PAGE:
Forcing row for each group even when no relevant data at table

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I need to count how many rows of each type are exists in a table. But, even if no relevant rows I still need to show each type at the results set and it's counter. Counter will be 0 if no relevant rows.

This is my current SQL:

SELECT student_type, COUNT(*) as 'count'
FROM students 
WHERE student_type IN (10, 12)
AND registration_time BETWEEN '2018-1-1' AND '2018-12-31'
GROUP BY student_type;

The current SQL return result only if there are row(s) with student_type 10 or 12, at the specified date, but if there is no rows, nothing will return.

I need the result will always be in that form:

student_type    count
 10               0
 12               0

Consider conditional aggregation where you move your WHERE condition to a SELECT expression to avoid filtering out the zero conditional records. Below sums the True conditions by your grouping aggregation which equates to counts where zeroes will return.

SELECT student_type, 
       SUM(student_type IN (10, 12) AND 
           registration_time BETWEEN '2018-01-01' AND '2018-12-31') as 'count'
FROM students
GROUP BY student_type;

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That works for me using left-join

SELECT a.student_type, count(b.student_type) 
FROM students_types a
LEFT JOIN students b ON a.student_type = b.student_type
AND b.registration_time BETWEEN '2018-1-1' AND '2018-12-31'
WHERE a.student_type in(10, 12)

Or with 'on-the-fly' left join:

SELECT t.student_type, count(b.student_type) 
FROM (SELECT 10 student_type UNION SELECT 12) t
LEFT JOIN students b ON t.student_type = b.student_type
AND b.registration_time BETWEEN '2018-1-1' AND '2018-12-31'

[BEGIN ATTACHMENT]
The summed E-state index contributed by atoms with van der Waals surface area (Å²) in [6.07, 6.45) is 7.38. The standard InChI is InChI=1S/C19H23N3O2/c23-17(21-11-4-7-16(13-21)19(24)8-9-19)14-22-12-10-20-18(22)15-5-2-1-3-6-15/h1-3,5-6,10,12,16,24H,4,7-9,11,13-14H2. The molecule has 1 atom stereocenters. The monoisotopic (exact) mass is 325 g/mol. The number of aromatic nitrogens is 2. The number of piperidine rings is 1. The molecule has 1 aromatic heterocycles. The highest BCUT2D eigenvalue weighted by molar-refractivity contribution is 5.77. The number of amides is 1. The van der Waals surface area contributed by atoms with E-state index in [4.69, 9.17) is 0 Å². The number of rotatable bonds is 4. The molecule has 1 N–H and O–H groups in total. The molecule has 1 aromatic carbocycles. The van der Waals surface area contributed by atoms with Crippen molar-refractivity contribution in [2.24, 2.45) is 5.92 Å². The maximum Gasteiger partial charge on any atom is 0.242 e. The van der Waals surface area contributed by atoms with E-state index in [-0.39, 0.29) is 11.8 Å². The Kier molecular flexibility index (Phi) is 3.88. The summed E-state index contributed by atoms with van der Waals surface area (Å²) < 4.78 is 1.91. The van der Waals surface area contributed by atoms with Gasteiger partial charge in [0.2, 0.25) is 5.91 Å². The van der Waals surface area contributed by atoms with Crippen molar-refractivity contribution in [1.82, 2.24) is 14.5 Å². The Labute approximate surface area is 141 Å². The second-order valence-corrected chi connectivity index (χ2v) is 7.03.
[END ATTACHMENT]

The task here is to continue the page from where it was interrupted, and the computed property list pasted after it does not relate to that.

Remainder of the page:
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--create 2 datasets table a(all the stydent types you wish to display) --and table b(the count for each type) --and select everything from table a, when you then left outer join to b that means if there is no corresponding record in b then you get NULL(which you can convert to 0)

SELECT a.student_type,ISNULL(b.cnt,0) as 'count' from

( SELECT distinct student_type FROM students WHERE student_type IN (10, 12) ) a

left outer join

( SELECT student_type, COUNT(*) as 'cnt' FROM students WHERE student_type IN (10, 12) AND registration_time BETWEEN '2018-1-1' AND '2018-12-31' GROUP BY student_type; ) b on a.student_type=b.student_type;

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  • Consider handling issues of data display in application code. Failing that, see: Why should I provide an MCVE for what seems to me to be a very simple SQL query?
  • the SQL COUNT function doesn't work in the way you're hoping. Unless you have all possible student types enumerated in a separate "student_types" table? In which case using a left join from that table to students might help you.
  • @Strawberry - I can solve it with application code but a better solution for my case will be with SQL.
  • @ADyson - May there is an option to create such table 'on-the-fly' at the query?
  • @Ron ideally you should have one already so that you have a foreign key to that tale from the students table. That should mean a) you can store a text description for each student type (and don't have to repeat it elsewhere) and b) you can have integrity in your students table, because the foreign key constraint will ensure that only valid student_type IDs (i.e. ones which occur in the student_type table) can be inserted. A properly normalised database would have such a table in this scenario already.
  • Not worked for me. Still get blank results when no relevant data (i need a zero counter in that case)
  • Really? Absolutely no results show? See rextester demo: (scroll to very bottom of 500 row insert). As example shows, ALL student_type will show regardless and counts differ by group with zeros. In retrospect, we can remove the IN() clause since it is part of GROUP BY column.
  • You right. Indeed it works, guess i didn't check well.. ;/ Moreover, as I see, that query is running much slower on big tables in comparing to the queries with the join or the 'on-the-fly'-join.
  • Inspiration from here…
  • Ah!! I see, there is a separate student_type table. You did not make that clear in opening post.
  • Yes, but you can see the code without the left-join. Indeed at first time I preferred without the left join.
  • Please format your code and provide an explanation. Code-only answers are not recommended on SO.